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Keep the energy moving

Sifu continually tells us that the energy must move. The cycle has to be continuous. I have listened to this and thought, "Ok, the energy must keep moving." But, I have realized that I don't comprehend this yet. When someone applies force to my arms, I meet the force and my abdomen becomes very full and hard. Sifu said that the fullness needs to be there but it needs to move to the mingmen. I need help understanding this. The abdominal fullness remains; even though I move to open the mingmen. Any body, every body, HELP! ;)

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It's a rainey Sunday here in the desert today, & I have lots of time, so I'll give this question a go.

 

The quality of fullness in your belly becomes stagnant chi if you do not move it. It’s quite easy to become enamored of that quality, as in itself, it has a way of sort of capturing your mind. You can use a full belly to enhance your root, to pivot others out, to absorb punches, & such. So, you’ve succeeded martially in getting a certain amount of energy from the ground thru your feet & legs into your Dan Tien. That’s commendable, but you don’t want to be ‘captured’ by that quality.  I agree with Sifu (of course), that you can’t stop there with your chi in your belly.  I’ve spent decades enjoying that belly energy, thinking it was ‘the way’, but no longer. ILC has woken me up to the truth that the energy must move. So what to do? The  old adage of “using your mind to direct the chi” helps me.

 

I take the physical sensation of fullness in the belly & direct it with my mind to my entire back. There appears to be a sort of ‘crossing,’ where the energy in the front travels on a rising slant to the Ming Men. It then appears to come up the back,  and, for me, across the tops of the arms & can issue out the hands, although otherwise it sweeps down the soft yin side of the hands & front of the body back to the belly. Keep in mind that the correct path has the chi going up over the head down the front, where it switches to yin in the face & palms & returns to your belly. Personally in my own work now, the chi gets stuck in my neck, so I don’t have the proper flow. Only occasionally does the force move properly as regards my crown. This appears to have something to do with how the crown acts as a sort of counter balance beam, which then interacts with the ground & gravity.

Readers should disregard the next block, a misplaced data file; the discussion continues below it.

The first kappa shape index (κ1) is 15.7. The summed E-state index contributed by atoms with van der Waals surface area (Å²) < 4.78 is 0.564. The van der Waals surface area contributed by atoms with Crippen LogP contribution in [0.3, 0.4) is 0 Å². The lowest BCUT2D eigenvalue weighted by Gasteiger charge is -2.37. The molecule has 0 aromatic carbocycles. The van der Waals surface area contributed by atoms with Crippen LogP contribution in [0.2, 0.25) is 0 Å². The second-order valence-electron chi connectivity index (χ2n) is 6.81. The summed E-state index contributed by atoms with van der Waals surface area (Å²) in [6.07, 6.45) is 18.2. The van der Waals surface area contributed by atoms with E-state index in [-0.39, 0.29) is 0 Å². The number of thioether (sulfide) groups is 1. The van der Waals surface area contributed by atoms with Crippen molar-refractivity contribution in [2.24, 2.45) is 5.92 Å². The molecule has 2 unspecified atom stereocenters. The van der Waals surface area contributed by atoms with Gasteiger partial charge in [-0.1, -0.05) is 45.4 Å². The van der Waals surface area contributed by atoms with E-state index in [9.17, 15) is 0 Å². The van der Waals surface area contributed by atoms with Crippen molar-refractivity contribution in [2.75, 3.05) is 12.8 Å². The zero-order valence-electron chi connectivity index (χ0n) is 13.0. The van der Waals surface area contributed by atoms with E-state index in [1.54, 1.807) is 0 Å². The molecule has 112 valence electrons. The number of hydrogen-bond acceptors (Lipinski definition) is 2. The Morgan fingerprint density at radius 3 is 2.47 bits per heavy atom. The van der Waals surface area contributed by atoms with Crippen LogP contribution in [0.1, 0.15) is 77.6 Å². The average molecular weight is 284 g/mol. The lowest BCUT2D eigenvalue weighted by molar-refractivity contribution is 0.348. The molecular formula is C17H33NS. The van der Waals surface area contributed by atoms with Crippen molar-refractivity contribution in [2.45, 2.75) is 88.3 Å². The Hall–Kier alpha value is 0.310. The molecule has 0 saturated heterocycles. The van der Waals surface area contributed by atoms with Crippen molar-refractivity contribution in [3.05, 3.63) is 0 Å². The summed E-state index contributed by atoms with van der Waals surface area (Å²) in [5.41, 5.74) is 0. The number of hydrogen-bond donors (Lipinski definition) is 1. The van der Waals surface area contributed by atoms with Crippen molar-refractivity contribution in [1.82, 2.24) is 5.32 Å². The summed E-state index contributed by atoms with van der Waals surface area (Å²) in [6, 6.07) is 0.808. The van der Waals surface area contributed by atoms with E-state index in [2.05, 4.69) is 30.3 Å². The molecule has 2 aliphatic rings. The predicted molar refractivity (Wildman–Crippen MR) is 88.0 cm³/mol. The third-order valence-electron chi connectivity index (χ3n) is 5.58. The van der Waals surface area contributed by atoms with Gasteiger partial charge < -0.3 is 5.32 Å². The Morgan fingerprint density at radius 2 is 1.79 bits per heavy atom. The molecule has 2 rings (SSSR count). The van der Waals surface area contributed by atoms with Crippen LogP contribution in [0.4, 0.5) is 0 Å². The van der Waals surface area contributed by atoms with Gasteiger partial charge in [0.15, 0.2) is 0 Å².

I experience that chi has an aspect of gravity to it that originates out of the ground & sort of push/pulls simultaneously through your body in a spiraling fashion. The funny thing about trying to observe your chi is that it moves unbelievably fast! One might think the opposite. I did!  It is in sitting meditations  & Chi Kung work that I get my best ‘observations’, but it is in applications that I get the best ‘results’. There’s a quality of constant expense & renewal with the chi. In other words, you’re constantly using (it), yet also constantly renewing it. Perhaps that’s why the nature of chi is to not store it. Another conundrum seems to be that if you use your mind or attention to watch the chi, the best results come from maintaining a deep Sung in both you mind and body. So you might try, say, bringing the sense you have in your belly to your back, then to your palms, whiling maintaining an immersive relaxation. If you get that, then bring it into your skull, down your face, past your throat, & out to your palms. From there if you can drop it back down the front into your belly that would be the path. From there I believe the chi condenses down thru the legs where the flow begins in the center of the feet again, traveling the whole cycle… Sifu is quite clear on the actual correct path. What I’m saying is only my best understanding…